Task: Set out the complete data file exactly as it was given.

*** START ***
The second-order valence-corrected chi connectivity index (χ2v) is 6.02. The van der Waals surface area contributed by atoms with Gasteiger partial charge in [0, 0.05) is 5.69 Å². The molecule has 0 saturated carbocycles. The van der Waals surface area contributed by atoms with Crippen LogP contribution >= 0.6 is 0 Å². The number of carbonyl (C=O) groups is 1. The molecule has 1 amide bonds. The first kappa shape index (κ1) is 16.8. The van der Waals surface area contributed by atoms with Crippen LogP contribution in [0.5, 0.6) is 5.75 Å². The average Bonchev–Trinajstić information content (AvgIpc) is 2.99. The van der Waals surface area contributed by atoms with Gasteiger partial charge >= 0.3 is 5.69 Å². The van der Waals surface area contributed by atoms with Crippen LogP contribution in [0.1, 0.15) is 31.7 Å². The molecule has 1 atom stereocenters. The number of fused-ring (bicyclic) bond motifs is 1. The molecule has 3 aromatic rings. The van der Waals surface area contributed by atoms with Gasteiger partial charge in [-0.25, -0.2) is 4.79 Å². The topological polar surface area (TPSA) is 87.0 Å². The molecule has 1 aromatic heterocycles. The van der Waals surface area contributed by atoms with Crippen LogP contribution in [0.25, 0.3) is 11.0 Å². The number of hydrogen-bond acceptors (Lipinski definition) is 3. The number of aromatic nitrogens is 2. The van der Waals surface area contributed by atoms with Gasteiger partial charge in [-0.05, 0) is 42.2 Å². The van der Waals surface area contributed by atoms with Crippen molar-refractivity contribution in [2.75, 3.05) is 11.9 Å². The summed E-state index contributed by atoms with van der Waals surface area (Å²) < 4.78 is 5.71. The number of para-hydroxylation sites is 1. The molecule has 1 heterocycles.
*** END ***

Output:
The second-order valence-corrected chi connectivity index (χ2v) is 6.02. The van der Waals surface area contributed by atoms with Gasteiger partial charge in [0, 0.05) is 5.69 Å². The molecule has 0 saturated carbocycles. The van der Waals surface area contributed by atoms with Crippen LogP contribution >= 0.6 is 0 Å². The number of carbonyl (C=O) groups is 1. The molecule has 1 amide bonds. The first kappa shape index (κ1) is 16.8. The van der Waals surface area contributed by atoms with Crippen LogP contribution in [0.5, 0.6) is 5.75 Å². The average Bonchev–Trinajstić information content (AvgIpc) is 2.99. The van der Waals surface area contributed by atoms with Gasteiger partial charge >= 0.3 is 5.69 Å². The van der Waals surface area contributed by atoms with Crippen LogP contribution in [0.1, 0.15) is 31.7 Å². The molecule has 1 atom stereocenters. The number of fused-ring (bicyclic) bond motifs is 1. The molecule has 3 aromatic rings. The van der Waals surface area contributed by atoms with Gasteiger partial charge in [-0.25, -0.2) is 4.79 Å². The topological polar surface area (TPSA) is 87.0 Å². The molecule has 1 aromatic heterocycles. The van der Waals surface area contributed by atoms with Crippen LogP contribution in [0.25, 0.3) is 11.0 Å². The number of hydrogen-bond acceptors (Lipinski definition) is 3. The number of aromatic nitrogens is 2. The van der Waals surface area contributed by atoms with Gasteiger partial charge in [-0.05, 0) is 42.2 Å². The van der Waals surface area contributed by atoms with Crippen molar-refractivity contribution in [2.75, 3.05) is 11.9 Å². The summed E-state index contributed by atoms with van der Waals surface area (Å²) < 4.78 is 5.71. The number of para-hydroxylation sites is 1. The molecule has 1 heterocycles.